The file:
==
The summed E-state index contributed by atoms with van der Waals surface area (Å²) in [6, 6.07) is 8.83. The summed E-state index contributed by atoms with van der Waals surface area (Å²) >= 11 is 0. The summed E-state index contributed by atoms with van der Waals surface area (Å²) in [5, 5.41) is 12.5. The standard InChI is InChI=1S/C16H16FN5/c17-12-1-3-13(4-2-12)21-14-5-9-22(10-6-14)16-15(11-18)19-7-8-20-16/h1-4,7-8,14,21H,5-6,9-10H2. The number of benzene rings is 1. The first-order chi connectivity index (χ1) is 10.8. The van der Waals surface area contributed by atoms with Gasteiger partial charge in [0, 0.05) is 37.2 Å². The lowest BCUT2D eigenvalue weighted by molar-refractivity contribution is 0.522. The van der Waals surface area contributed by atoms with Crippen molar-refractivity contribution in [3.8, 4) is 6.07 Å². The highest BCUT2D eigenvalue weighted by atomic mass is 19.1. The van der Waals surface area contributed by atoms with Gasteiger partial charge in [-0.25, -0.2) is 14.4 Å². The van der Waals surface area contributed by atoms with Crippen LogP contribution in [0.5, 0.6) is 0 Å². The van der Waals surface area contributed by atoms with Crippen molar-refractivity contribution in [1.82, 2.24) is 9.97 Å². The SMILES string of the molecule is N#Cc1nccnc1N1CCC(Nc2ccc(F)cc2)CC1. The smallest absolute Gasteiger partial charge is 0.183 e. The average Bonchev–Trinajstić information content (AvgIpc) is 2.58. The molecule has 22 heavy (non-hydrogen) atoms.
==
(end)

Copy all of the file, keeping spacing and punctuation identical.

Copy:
The summed E-state index contributed by atoms with van der Waals surface area (Å²) in [6, 6.07) is 8.83. The summed E-state index contributed by atoms with van der Waals surface area (Å²) >= 11 is 0. The summed E-state index contributed by atoms with van der Waals surface area (Å²) in [5, 5.41) is 12.5. The standard InChI is InChI=1S/C16H16FN5/c17-12-1-3-13(4-2-12)21-14-5-9-22(10-6-14)16-15(11-18)19-7-8-20-16/h1-4,7-8,14,21H,5-6,9-10H2. The number of benzene rings is 1. The first-order chi connectivity index (χ1) is 10.8. The van der Waals surface area contributed by atoms with Gasteiger partial charge in [0, 0.05) is 37.2 Å². The lowest BCUT2D eigenvalue weighted by molar-refractivity contribution is 0.522. The van der Waals surface area contributed by atoms with Crippen molar-refractivity contribution in [3.8, 4) is 6.07 Å². The highest BCUT2D eigenvalue weighted by atomic mass is 19.1. The van der Waals surface area contributed by atoms with Gasteiger partial charge in [-0.25, -0.2) is 14.4 Å². The van der Waals surface area contributed by atoms with Crippen LogP contribution in [0.5, 0.6) is 0 Å². The van der Waals surface area contributed by atoms with Crippen molar-refractivity contribution in [1.82, 2.24) is 9.97 Å². The SMILES string of the molecule is N#Cc1nccnc1N1CCC(Nc2ccc(F)cc2)CC1. The smallest absolute Gasteiger partial charge is 0.183 e. The average Bonchev–Trinajstić information content (AvgIpc) is 2.58. The molecule has 22 heavy (non-hydrogen) atoms.